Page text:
The intrinsic motivation factor in education is where each child’s individual telos, intention, purpose, or goal, intersects with the objectives of a lesson, the hopes of the teacher, the goals of administration, the standards of the state, and the ideals of society. How much do we understand about how student motivation intersects with learning? How would our field look through this lens? Would a study of purposes and cross-purposes of stakeholders in education, based on historical or contemporary documents or ethnographic observations, interviews, case studies, or narratives, shed light on economy of effort in educational reform?
Cross-purposes of stakeholders in education is an issue that seems to me to be at the heart of the struggle for all involved. In schools I see the most success when everyone’s purposes are aligned and the most discomfort when they are not. Experiencing moments of synchrony may be satisfying enough to keep teachers, students, administrators, governments, and society engaged through moments of conflict. Meanwhile, societal problems such as the current teacher shortages may come as a result of teleological dissonance. The issue merits analysis.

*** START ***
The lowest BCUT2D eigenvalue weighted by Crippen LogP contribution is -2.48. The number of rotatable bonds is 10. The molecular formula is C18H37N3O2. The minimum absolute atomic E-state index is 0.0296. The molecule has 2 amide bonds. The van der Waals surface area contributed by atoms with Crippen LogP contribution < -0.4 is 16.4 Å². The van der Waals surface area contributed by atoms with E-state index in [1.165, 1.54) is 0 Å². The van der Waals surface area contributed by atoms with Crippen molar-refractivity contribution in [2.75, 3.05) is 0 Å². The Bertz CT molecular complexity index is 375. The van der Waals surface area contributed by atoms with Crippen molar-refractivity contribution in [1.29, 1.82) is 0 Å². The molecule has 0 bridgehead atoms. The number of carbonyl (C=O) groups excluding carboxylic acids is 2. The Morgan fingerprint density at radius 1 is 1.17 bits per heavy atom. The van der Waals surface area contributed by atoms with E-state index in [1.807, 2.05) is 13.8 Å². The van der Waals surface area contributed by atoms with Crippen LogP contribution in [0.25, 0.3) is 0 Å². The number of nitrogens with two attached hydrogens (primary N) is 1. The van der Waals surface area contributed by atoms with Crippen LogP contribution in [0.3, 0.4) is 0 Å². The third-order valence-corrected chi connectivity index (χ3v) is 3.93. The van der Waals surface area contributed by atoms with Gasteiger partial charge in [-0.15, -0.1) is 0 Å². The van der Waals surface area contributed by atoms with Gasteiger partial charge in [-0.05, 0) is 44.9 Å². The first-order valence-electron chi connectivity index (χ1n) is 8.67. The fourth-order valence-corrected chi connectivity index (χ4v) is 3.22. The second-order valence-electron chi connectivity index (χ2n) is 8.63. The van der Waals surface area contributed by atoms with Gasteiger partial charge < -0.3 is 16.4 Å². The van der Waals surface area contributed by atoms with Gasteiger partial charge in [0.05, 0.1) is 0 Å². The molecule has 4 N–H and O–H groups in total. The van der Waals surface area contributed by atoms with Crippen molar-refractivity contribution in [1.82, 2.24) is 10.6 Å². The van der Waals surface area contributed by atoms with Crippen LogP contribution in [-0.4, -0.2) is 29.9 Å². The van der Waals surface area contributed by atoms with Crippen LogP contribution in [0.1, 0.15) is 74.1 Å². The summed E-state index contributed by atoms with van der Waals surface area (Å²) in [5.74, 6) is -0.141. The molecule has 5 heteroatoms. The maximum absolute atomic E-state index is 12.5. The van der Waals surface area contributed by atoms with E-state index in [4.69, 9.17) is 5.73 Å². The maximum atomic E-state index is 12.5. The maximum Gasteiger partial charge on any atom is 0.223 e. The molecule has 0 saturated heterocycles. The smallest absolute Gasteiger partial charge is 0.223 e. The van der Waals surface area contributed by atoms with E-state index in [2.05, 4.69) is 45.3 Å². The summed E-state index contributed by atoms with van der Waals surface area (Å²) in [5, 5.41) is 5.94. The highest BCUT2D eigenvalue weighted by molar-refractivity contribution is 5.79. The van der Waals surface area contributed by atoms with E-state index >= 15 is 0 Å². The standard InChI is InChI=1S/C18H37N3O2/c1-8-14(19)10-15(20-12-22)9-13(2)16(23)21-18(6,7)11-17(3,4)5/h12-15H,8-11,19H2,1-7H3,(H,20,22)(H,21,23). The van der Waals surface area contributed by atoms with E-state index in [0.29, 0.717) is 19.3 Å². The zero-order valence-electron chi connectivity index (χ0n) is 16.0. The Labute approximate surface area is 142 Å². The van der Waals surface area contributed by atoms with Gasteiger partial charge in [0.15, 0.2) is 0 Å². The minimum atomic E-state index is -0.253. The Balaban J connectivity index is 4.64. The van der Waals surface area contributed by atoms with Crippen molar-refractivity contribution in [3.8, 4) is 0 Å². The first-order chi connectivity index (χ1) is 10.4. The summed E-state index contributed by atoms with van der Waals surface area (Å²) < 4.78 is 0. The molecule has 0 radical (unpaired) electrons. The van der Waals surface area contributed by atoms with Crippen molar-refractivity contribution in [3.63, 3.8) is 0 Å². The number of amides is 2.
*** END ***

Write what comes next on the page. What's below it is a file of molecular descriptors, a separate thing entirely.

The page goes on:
A literature review of the topic of intrinsic motivation would help to define the terms of the study, describing and classifying all types of motivation among students & teachers as well as all types of guiding philosophies of teachers and educational paradigms.
In any given educational situation the phenomenon of student motivation might be described qualitatively, resulting in specific insights, or quantitatively, leading to generalizations that may be more widely useful. The range of situations studied may include those sufficiently documented in history, such as the pedagogical efforts of Walter Smith or Victor Lowenfeld. It may otherwise consider the varying experiences of a single pupil across a chosen timeframe explored ethnographically, or the sociological implications of motivation in school among specific populations.